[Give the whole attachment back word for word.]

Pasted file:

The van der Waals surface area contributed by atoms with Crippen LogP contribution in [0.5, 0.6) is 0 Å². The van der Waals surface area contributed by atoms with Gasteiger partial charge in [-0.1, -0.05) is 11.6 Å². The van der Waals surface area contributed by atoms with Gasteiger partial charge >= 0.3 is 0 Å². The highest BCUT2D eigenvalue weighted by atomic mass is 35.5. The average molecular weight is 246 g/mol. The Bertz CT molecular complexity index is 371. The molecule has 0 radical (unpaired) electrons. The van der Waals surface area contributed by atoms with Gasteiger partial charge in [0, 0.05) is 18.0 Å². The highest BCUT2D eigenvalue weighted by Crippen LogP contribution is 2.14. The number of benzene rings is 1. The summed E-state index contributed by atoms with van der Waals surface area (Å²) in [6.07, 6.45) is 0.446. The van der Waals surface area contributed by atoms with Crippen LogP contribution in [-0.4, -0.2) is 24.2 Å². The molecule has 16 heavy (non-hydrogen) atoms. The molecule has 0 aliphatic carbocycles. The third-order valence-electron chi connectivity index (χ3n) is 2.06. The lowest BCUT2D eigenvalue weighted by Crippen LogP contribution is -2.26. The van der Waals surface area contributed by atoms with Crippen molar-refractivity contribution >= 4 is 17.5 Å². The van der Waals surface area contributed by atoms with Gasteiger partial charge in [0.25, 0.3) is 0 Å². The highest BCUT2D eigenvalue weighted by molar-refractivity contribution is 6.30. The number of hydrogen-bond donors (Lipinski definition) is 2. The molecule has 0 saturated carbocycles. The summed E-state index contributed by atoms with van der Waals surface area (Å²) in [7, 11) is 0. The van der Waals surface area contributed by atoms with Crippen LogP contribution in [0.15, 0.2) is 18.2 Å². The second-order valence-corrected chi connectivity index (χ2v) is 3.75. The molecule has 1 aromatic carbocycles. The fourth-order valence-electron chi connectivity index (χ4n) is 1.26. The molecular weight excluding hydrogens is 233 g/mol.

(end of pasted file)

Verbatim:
The van der Waals surface area contributed by atoms with Crippen LogP contribution in [0.5, 0.6) is 0 Å². The van der Waals surface area contributed by atoms with Gasteiger partial charge in [-0.1, -0.05) is 11.6 Å². The van der Waals surface area contributed by atoms with Gasteiger partial charge >= 0.3 is 0 Å². The highest BCUT2D eigenvalue weighted by atomic mass is 35.5. The average molecular weight is 246 g/mol. The Bertz CT molecular complexity index is 371. The molecule has 0 radical (unpaired) electrons. The van der Waals surface area contributed by atoms with Gasteiger partial charge in [0, 0.05) is 18.0 Å². The highest BCUT2D eigenvalue weighted by Crippen LogP contribution is 2.14. The number of benzene rings is 1. The summed E-state index contributed by atoms with van der Waals surface area (Å²) in [6.07, 6.45) is 0.446. The van der Waals surface area contributed by atoms with Crippen LogP contribution in [-0.4, -0.2) is 24.2 Å². The molecule has 16 heavy (non-hydrogen) atoms. The molecule has 0 aliphatic carbocycles. The third-order valence-electron chi connectivity index (χ3n) is 2.06. The lowest BCUT2D eigenvalue weighted by Crippen LogP contribution is -2.26. The van der Waals surface area contributed by atoms with Crippen molar-refractivity contribution >= 4 is 17.5 Å². The van der Waals surface area contributed by atoms with Gasteiger partial charge in [0.25, 0.3) is 0 Å². The highest BCUT2D eigenvalue weighted by molar-refractivity contribution is 6.30. The number of hydrogen-bond donors (Lipinski definition) is 2. The molecule has 0 saturated carbocycles. The summed E-state index contributed by atoms with van der Waals surface area (Å²) in [7, 11) is 0. The van der Waals surface area contributed by atoms with Crippen LogP contribution in [0.15, 0.2) is 18.2 Å². The second-order valence-corrected chi connectivity index (χ2v) is 3.75. The molecule has 1 aromatic carbocycles. The fourth-order valence-electron chi connectivity index (χ4n) is 1.26. The molecular weight excluding hydrogens is 233 g/mol.